About the presentation: Institutions refer to formal and informal regulatory mechanisms and processes that influence how humans use and manage the environment. Examples of institutions include international agreements, national legislation, state and local policies and social norms. Institutions, therefore, may greatly affect the conditions of social-ecological systems (e.g., the Great Barrier Reef, Coral Triangle and NRM regions). In this presentation, I focus on the role of institutions in governing these systems. Drawing on my research on marine governance, natural resource management and climate change adaptation, I reflect on how institutions are employed in response to pressing environmental issues in Australia and overseas. I also discuss challenges and opportunities associated with the dynamic and complex nature of institutions for improved governance of social-ecological systems.
I am pleased to have been appointed as a Lead Authors for the United Nations Environment’s 6th Global Environment Outlook (GEO-6). The GEO is the UN Environment flagship integrated assessment on the state of the global environment. Drawing on all the major global assessments from international science panels and UN bodies, it presents the environmental trends for air, climate, water, land and biodiversity. The assessment looks at the interactions and feedback loops between social, economic and environmental drivers to assess the effectiveness of different policy responses in moving the world onto a more sustainable pathway. The forthcoming GEO-6 report will be presented to the United Nations Environment Ministers’ Assembly (UNEA 4) in 2019.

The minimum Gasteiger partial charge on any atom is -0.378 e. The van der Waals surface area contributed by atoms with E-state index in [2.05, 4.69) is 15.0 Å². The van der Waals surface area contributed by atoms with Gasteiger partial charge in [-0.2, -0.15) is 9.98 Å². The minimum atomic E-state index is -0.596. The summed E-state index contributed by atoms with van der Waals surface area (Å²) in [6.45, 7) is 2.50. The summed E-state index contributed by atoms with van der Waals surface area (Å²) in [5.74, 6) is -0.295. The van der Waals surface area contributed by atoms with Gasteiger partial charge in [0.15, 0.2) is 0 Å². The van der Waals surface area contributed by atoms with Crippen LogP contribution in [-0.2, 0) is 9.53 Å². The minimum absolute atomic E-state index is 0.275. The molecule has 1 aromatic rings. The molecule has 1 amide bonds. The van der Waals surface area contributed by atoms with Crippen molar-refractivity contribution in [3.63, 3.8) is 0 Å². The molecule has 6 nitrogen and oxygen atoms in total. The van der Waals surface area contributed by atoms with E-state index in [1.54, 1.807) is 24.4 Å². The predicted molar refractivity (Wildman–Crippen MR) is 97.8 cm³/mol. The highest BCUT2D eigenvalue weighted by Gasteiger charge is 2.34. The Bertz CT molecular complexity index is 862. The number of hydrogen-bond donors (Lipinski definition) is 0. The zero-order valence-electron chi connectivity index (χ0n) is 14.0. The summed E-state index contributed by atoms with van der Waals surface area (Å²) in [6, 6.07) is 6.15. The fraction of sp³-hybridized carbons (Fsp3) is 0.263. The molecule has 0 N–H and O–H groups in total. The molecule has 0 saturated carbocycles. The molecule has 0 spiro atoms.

Our paper, on structural factors influencing conservation decision-making, led by Dr Milena Kim, has just been published online. It It uses the prioritisation method “Back on Track” – adopted by the Queensland State Government, Australia – as a case study to investigate the policy instruments employed to promote its uptake, and the structural factors affecting such uptake. We underscore several structural factors limiting the use of this method. These include fragmentation of policies, the relative strength of alternative priorities and centralisation of power in decision-making. We discuss the results in relation to other conservation planning initiatives and suggest how structural barriers can be addressed.